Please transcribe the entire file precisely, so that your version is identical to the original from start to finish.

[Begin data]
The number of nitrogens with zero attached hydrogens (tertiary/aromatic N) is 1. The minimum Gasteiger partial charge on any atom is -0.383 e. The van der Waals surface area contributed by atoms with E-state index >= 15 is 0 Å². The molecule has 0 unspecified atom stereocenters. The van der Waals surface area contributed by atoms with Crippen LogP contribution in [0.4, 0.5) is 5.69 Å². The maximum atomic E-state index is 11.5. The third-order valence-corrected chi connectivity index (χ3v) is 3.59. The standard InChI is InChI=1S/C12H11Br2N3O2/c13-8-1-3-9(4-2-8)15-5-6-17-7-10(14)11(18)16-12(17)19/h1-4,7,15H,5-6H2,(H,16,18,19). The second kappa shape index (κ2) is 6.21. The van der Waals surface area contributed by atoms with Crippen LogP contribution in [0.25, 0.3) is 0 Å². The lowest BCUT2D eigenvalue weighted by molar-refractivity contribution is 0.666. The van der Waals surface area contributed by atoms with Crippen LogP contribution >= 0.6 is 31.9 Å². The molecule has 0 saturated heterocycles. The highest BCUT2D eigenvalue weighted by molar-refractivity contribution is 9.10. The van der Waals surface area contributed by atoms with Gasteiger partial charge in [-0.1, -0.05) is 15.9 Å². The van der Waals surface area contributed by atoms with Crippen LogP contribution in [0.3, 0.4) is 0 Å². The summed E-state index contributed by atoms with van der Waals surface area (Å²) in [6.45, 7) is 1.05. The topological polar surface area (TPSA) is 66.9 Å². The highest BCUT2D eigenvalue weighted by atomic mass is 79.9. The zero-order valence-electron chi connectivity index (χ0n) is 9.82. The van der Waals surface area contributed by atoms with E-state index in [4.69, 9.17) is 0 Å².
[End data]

The number of nitrogens with zero attached hydrogens (tertiary/aromatic N) is 1. The minimum Gasteiger partial charge on any atom is -0.383 e. The van der Waals surface area contributed by atoms with E-state index >= 15 is 0 Å². The molecule has 0 unspecified atom stereocenters. The van der Waals surface area contributed by atoms with Crippen LogP contribution in [0.4, 0.5) is 5.69 Å². The maximum atomic E-state index is 11.5. The third-order valence-corrected chi connectivity index (χ3v) is 3.59. The standard InChI is InChI=1S/C12H11Br2N3O2/c13-8-1-3-9(4-2-8)15-5-6-17-7-10(14)11(18)16-12(17)19/h1-4,7,15H,5-6H2,(H,16,18,19). The second kappa shape index (κ2) is 6.21. The van der Waals surface area contributed by atoms with Crippen LogP contribution in [0.25, 0.3) is 0 Å². The lowest BCUT2D eigenvalue weighted by molar-refractivity contribution is 0.666. The van der Waals surface area contributed by atoms with Crippen LogP contribution >= 0.6 is 31.9 Å². The molecule has 0 saturated heterocycles. The highest BCUT2D eigenvalue weighted by molar-refractivity contribution is 9.10. The van der Waals surface area contributed by atoms with Gasteiger partial charge in [-0.1, -0.05) is 15.9 Å². The van der Waals surface area contributed by atoms with Crippen LogP contribution in [0.3, 0.4) is 0 Å². The summed E-state index contributed by atoms with van der Waals surface area (Å²) in [6.45, 7) is 1.05. The topological polar surface area (TPSA) is 66.9 Å². The highest BCUT2D eigenvalue weighted by atomic mass is 79.9. The zero-order valence-electron chi connectivity index (χ0n) is 9.82. The van der Waals surface area contributed by atoms with E-state index in [4.69, 9.17) is 0 Å².